All of This is True by Lygia Day Peñaflor (HarperTeen)
In this gripping, genre-defying YA novel, four Long Island teens befriend a bestselling YA novelist, only to find their deepest, darkest secrets in the pages of her next book—with devastating consequences. Told as a series of interviews, journal entries, and even pages from the book within the book, this recounting of a fictional scandal is a total page-turner.
Allied (Ruined #3) by Amy Tintera (HarperTeen)
In the final book in the New York Times bestselling Ruined series, the romance of The Selection and the epic stakes of Red Queen come together in a story of revenge, adventure, and unexpected love.
Amal Unbound by Aisha Saeed (Nancy Paulsen Books)
Life is quiet and ordinary in Amal’s Pakistani village, but she had no complaints, and besides, she’s busy pursuing her dream of becoming a teacher one day. Her dreams are temporarily dashed when–as the eldest daughter–she must stay home from school to take care of her siblings. Amal is upset, but she doesn’t lose hope and finds ways to continue learning. Then the unimaginable happens–after an accidental run-in with the son of her village’s corrupt landlord, Amal must work as his family’s servant to pay off her own family’s debt.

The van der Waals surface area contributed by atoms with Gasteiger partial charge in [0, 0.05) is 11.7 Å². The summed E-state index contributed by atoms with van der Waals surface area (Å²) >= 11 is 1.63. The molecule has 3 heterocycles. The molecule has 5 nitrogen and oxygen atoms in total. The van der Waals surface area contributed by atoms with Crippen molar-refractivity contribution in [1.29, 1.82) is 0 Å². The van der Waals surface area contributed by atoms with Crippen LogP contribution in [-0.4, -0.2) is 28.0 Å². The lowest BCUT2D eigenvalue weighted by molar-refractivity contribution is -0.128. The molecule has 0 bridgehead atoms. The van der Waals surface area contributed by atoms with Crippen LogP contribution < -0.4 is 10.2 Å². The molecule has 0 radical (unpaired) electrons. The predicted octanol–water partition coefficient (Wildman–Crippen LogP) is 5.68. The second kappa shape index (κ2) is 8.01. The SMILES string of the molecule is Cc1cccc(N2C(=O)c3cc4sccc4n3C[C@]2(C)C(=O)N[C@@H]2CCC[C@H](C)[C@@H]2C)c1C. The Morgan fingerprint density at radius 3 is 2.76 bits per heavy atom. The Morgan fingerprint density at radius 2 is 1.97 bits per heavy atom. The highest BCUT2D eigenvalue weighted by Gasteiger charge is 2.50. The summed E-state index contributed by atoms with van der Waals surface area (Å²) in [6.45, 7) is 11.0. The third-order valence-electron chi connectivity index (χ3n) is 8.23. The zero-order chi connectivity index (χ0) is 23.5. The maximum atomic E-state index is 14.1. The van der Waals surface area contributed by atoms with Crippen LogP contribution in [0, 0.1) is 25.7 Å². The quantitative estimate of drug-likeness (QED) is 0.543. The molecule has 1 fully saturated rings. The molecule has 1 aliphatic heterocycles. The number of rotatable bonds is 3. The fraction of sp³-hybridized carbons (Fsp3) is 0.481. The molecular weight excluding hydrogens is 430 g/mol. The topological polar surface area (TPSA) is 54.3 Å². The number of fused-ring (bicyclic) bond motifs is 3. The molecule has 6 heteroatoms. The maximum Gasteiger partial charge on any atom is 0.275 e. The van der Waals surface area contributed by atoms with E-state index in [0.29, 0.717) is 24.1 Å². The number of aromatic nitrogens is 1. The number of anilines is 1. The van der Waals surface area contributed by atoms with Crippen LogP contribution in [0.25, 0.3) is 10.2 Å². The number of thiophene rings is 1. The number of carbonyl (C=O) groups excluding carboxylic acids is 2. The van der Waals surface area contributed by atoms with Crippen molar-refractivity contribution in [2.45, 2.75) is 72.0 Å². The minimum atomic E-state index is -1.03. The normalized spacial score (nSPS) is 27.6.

Life at the opulent Khan estate is full of heartbreak and struggle for Amal–especially when she inadvertently makes an enemy of a girl named Nabila. Most troubling, though, is Amal’s growing awareness of the Khans’ nefarious dealings. When it becomes clear just how far they will go to protect their interests, Amal realizes she will have to find a way to work with others if they are ever to exact change in a cruel status quo, and if Amal is ever to achieve her dreams.
Anger is a Gift by Mark Oshiro (Tor Teen)
Six years ago, Moss Jefferies’ father was murdered by an Oakland police officer. Along with losing a parent, the media’s vilification of his father and lack of accountability has left Moss with near-debilitating panic attacks.
Now in his junior year of high school, Moss and his fellow classmates find themselves increasingly treated like criminals their own school. New rules. Random locker searches. Constant intimidation and Oakland Police Department officers stationed in their halls. Despite their youth, the students decide to organize and push back against the administration. When tensions hit a fever pitch and tragedy strikes, Moss must face a difficult choice: give in to fear and hate or realize that anger can actually be a gift.